Avelar Home Inspection

What is Building Science?

First, I would like to say that this is a very high-level overview of what Building Science is. The amount of content and knowledge regarding Building Science is vast and we have been studying it for thousands of years. It is the collection of knowledge that focuses on analyzing and controlling physical phenomena affecting buildings

The study includes:

 

  • Material Sciences
  • Thermodynamics
  • Hydrodynamics
  • Fluidics
  • Architecture
  • Engineering
  • Construction Sciences

It is really the study of structure construction, safety, maintenance and more recently – energy efficiency. To do this, we break down the house into systems, components, and items such as:

  • Chimneys
  • Insulation
  • Ventilation
  • Roofing
  • Drainage
  • Windows / Doors
  • Exterior / Interior
  • Structure
  • Electrical
  • Plumbing
  • Heating
  • Air Conditioning
  • Foundation

It specifically studies these three major factors:

  • Heat
    • Resisting heat, and how heat affects the building.
  • Air
    • How air and wind affect the exterior.
    • How to understand air flow and ventilation of the interior.
  • Moisture
    • How well the exterior resists water and moisture.
    • Controlling the interior environment.

Since the dawn of humankind, we have tried to make living easier. By building something to live in. To protect us from the outside environment and to have an inside environment that is more comfortable. Buildings are environmental separators, creating a building envelope to regulate the interior environment. Besides providing shelter, they also provide space for community gathers, places to increase various knowledge, and to commemorate our past.

What factors effect this environment we've created?

These are things that our out of our control, like:

  • Wind
  • Rain
  • Water

What can we control?

Inside the home we can effectively control the following:

  • Air flow
  • Heating
  • Cooling
  • Lighting

The building envelope is the combination of systems that provide the separation between the inside and the outside.

  • Roof
  • Walls (Including the exterior and interior wall coverings)
  • Insulation
  • Foundations
  • Windows and Doors

Remember those three major environmental factors?

  • Heat
  • Air
  • Moisture

These three things are also what is most responsibility for the deterioration of materials. All these factors add energy to the building, but this energy works against our efforts to control the interior. Not only that, the effects are exponential and synergistic in nature. That means that the effects grow quickly, and they love to interact with each other.

Here are some examples:

  • When asphalt shingles heat up, their degradation increases.
  • They dry out and become more brittle.
  • They have granule loss.

When your exterior wall coverings heat up:

  • Paint/Primer chalking and peeling.
  • Increases differential movement in masonry.
  • Degradation of vinyl siding.
  • Split block sealer failure.

Now, when we add moisture to that mix, we get increased speeds of degradation and increases biological organism growth (mold, mildew, and wood rot for example). For every 18% increase in relative humidity, the vapor pressure is doubled, and the life of wooden building pressure is doubled. The life of wooden building materials is decrease by 50%; for every 20% increase of ultraviolet radiation (sunlight) there is another decrease in the life of building materials.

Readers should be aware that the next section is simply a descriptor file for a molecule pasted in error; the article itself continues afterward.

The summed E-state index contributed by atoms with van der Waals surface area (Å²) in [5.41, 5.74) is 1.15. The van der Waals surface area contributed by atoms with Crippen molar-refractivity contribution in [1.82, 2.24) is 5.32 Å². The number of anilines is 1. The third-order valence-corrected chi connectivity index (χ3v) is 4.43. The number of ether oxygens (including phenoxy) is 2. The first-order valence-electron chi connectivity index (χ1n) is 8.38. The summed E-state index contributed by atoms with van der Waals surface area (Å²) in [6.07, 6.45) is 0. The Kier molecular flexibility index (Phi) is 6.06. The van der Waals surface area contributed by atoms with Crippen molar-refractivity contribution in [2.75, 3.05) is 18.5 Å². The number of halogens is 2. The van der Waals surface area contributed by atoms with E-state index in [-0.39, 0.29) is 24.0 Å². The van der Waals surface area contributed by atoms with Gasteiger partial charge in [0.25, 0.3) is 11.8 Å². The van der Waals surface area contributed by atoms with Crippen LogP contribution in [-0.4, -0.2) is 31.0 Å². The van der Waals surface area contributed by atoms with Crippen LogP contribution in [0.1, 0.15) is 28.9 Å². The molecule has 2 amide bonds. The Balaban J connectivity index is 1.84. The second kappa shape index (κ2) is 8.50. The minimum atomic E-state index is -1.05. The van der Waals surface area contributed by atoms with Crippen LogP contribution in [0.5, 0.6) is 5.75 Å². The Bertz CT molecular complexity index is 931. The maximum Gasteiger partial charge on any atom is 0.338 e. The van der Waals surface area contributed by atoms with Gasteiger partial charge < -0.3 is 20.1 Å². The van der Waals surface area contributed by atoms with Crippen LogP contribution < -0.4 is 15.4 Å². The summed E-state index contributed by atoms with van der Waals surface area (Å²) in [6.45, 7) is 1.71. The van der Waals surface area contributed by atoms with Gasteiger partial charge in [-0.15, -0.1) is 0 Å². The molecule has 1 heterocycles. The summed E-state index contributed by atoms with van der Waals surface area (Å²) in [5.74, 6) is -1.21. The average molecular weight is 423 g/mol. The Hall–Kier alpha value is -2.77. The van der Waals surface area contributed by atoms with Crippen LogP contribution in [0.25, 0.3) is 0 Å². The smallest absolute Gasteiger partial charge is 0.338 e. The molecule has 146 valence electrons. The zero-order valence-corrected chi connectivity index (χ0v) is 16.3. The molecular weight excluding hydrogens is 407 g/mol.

Water and moisture are the most harmful damaging factor to buildings. Buildings retain water and moisture, at differing rates, depending on the materials involved. The building envelope needs a drying period, which is usually done in the winter, not the summer.

How do we maintain the temperature inside the building?

It is maintained by two factors:

The Heating, Ventilation and Air Conditioning (HVAC) system and how well the building keeps the inside and the outside separated. These two factors work in concert to control the environment inside a building.

The air flow, inside and outside, and the moisture levels (humidity and rain) effecting the heating of the building.

Let us talk about heat loss?

Air leakage is the most common source of heat loss. However, we lose a percentage from the attic/roof – which is usually an easy fix – just add more insulation. The exterior walls, basement, and crawlspaces – these can be tricky to add insulation.

Windows and doors, which are also, typically easy to fix – install higher quality windows and doors.

There is also something else to note, that the more airtight a building is, the more problems you face with proper air exchange and ventilation. This can be helped by installing and operating a Heat Recovery and Ventilation (HRV) system to the HVAC.

When experiencing heat loss, there is a phenomenon that occurs called stack effect.

Air flows from a high pressure areas to low pressure areas. In homes, crawlspaces and basements are colder (which has a higher air pressure) and the ceilings and attics are warmer (which has a lower air pressure), air flows in at the bottom of the house and out the top. Warmer air carries moisture that has dissolved into the air. As the cooler air rises and it absorbs the warmth, it also absorbs the moisture. Now the air has heat and moisture in it.

This brings us to an important fact about materials, it is called the Hygric Buffer Capacity. This is the capacity of building materials ability to store water. Most materials will retain some moisture, and this is alright If it is not exceeding its maximum capacity.

The building materials are the buffer between the inside and the outside, different materials have different hygric buffer capacities. Modern construction tries to utilize multiple layers of different materials to maximize the hygric buffer capacity. The exterior wall coverings will determine how much can be absorbed before the hygric buffer is saturated and deterioration begins.